Operation Terror eBook

Murray Leinster
This eBook from the Gutenberg Project consists of approximately 179 pages of information about Operation Terror.

The news went on with every appearance of frankness and confidence.  It was natural for strangers on a strange planet to take precautions against possibly hostile inhabitants of the newly-found world.  But every effort would be exerted to make friendly contact and establish peaceful communications with the beings from space.  Their weapon appeared to be of limited range and so far not lethal to human beings.  Occasional flashes of its effects had been noted by the troops now forming a cordon about the Park, but it only produced discomfort, not paralysis.  Nevertheless the troops in question have been moved back.  Meanwhile rocket missiles are being moved to areas where they can deliver atom bombs on the alien ship if it should prove necessary.  But the government is extremely anxious to make this contact with extra-terrestrials a friendly one, because contact with a race more advanced than ourselves could be of inestimable value to us.  Therefore atom bombs will be used only as a last resort.  An atom bomb would destroy aliens and their ship together—­and we want the ship.  The public is urged to be calm.  If the ship should appear dangerous, it can and will be smashed.

The news broadcast ended.

Jill said, obviously speaking of Vale, “He’ll make them realize that men aren’t like porcupines and rabbits!  When they realize that we humans are intelligent people, everything will be all right!”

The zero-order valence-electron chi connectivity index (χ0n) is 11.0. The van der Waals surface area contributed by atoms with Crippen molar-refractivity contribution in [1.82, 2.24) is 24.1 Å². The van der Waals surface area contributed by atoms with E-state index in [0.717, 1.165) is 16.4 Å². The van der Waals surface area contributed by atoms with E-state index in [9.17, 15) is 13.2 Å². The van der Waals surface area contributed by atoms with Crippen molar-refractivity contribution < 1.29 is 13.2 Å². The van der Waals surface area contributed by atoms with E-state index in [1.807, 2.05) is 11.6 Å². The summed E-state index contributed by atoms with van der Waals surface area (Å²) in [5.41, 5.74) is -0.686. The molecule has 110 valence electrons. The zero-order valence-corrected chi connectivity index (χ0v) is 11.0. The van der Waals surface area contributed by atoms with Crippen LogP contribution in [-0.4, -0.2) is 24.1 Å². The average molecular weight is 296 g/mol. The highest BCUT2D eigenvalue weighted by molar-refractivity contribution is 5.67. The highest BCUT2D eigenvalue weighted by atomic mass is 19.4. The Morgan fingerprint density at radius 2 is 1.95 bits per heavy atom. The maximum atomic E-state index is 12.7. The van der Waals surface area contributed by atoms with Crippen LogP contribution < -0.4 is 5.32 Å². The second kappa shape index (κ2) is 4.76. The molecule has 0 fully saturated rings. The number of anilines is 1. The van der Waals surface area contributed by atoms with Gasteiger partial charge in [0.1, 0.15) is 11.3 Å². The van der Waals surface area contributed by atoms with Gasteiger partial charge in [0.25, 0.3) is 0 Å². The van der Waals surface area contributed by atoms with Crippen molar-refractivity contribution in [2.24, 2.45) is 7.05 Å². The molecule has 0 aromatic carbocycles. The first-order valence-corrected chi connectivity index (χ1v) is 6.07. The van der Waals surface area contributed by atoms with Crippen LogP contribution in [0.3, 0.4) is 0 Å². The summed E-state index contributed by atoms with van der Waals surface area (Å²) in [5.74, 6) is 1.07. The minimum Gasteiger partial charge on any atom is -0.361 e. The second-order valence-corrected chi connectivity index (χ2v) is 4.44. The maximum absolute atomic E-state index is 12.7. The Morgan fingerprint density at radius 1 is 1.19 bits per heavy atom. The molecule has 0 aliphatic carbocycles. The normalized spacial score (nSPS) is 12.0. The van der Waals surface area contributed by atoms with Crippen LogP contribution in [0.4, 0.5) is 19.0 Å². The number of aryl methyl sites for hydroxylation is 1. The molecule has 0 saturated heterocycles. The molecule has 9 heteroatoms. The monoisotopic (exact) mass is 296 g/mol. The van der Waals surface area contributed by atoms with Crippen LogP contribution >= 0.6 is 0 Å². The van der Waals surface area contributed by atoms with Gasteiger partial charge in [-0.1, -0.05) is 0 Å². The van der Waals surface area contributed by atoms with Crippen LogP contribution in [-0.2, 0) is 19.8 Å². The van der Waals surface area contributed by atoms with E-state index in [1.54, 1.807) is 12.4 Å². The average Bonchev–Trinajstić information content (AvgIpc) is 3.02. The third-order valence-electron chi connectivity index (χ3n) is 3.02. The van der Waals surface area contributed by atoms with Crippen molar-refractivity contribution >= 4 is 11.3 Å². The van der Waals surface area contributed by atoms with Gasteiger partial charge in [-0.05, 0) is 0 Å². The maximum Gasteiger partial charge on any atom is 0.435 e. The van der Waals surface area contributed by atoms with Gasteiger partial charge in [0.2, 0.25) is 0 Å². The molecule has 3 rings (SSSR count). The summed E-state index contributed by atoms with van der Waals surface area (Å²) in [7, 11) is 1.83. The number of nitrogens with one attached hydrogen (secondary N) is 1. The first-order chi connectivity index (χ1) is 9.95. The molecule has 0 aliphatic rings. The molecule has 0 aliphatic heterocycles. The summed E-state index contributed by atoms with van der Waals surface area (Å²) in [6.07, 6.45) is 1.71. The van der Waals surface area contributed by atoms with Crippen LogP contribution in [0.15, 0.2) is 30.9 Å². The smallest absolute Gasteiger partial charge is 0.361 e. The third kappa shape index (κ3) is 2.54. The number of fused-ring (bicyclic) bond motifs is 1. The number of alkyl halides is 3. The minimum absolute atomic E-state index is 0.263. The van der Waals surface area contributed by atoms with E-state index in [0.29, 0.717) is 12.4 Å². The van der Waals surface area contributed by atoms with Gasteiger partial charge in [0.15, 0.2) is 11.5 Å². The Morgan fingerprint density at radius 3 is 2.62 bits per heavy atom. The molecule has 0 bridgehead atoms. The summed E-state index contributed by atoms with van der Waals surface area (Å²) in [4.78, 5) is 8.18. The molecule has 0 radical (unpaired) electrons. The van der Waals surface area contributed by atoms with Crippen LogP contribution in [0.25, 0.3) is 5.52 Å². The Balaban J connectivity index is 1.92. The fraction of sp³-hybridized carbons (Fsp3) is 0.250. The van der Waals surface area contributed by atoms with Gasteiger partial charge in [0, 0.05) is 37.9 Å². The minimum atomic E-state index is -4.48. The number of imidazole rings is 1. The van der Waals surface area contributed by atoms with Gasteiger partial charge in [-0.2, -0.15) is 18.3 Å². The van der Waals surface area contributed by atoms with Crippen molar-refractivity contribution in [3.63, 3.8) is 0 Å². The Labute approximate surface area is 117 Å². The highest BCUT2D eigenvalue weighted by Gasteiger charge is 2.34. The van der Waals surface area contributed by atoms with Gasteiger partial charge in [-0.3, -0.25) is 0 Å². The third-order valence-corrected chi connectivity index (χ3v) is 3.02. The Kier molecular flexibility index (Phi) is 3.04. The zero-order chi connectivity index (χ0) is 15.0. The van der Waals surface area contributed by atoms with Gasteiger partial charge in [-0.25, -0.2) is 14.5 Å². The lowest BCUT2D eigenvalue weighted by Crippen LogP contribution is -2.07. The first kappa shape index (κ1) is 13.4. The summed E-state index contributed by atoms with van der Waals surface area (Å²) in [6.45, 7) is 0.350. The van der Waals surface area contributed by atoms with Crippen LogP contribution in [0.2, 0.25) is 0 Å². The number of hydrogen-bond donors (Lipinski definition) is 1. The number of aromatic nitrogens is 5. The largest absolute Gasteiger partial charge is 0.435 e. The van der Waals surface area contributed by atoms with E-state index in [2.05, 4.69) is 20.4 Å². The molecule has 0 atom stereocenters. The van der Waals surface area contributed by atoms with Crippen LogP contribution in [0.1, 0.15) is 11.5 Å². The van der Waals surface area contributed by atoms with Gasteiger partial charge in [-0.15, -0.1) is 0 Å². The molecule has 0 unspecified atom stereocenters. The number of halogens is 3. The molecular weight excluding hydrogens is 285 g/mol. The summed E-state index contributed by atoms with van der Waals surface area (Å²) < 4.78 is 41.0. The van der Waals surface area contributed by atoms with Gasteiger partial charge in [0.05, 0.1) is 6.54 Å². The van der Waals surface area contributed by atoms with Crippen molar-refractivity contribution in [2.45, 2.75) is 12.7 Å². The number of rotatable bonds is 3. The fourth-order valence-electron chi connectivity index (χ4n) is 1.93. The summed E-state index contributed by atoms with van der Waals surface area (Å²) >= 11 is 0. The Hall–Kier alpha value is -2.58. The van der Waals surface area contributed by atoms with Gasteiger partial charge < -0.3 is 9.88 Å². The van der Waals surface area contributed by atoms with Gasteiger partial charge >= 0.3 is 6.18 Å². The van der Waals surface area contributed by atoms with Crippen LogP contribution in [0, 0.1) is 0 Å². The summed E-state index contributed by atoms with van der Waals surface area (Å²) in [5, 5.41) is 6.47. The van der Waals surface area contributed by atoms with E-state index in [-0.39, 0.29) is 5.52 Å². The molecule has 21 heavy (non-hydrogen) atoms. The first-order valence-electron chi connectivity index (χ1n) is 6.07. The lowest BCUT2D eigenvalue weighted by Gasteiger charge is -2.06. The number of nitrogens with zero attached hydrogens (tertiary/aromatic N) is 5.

Lockley said reluctantly, “There’s one thing to remember, though, Jill.  They didn’t blindfold the rabbits or the porcupine.  They only blindfolded men.”

She stared at him.

“One of the men in the pit with me,” said Lockley, “thought they didn’t want us to see them because they were monsters.  That’s not likely.”  He paused.  “Maybe they blindfolded us to keep us from finding out they aren’t.”


“The evidence,” said Lockley as Jill looked at him ashen-faced, “the evidence is all for monsters.  But there was something in that broadcast that calls for courage, and I want to summon it.  We’re going to need it.”

“If they aren’t monsters,” said Jill in a stricken voice, “Then—­then they’re men.  And we have a cold war with only one country, and they’re the only ones who’d play a deadly trick like this.  So if they aren’t monsters, in the ship, they must be men, and they’d kill anybody who found it out.”

“But again,” insisted Lockley, “the evidence is still all for monsters.  You’ve been very loyal and very confident about Vale.  But we’re in a fix.  Vale would want you in a safe place, and there’s something in that broadcast that doesn’t look good.”

“What was in the broadcast?”

Lockley said wryly, “Two things.  One was there and one wasn’t.  There wasn’t anything about soldiers marching up to Boulder Lake to welcome visitors from wherever they come from, and to say politely to them that as visitors they are our guests and we’d rather they didn’t shoot terror beams or paralysis beams about the landscape.  We were more or less counting on that, you and I. We were expecting soldiers to come up the highway headed for the lake.  But they aren’t coming.”

Project Gutenberg
Operation Terror from Project Gutenberg. Public domain.
Follow Us on Facebook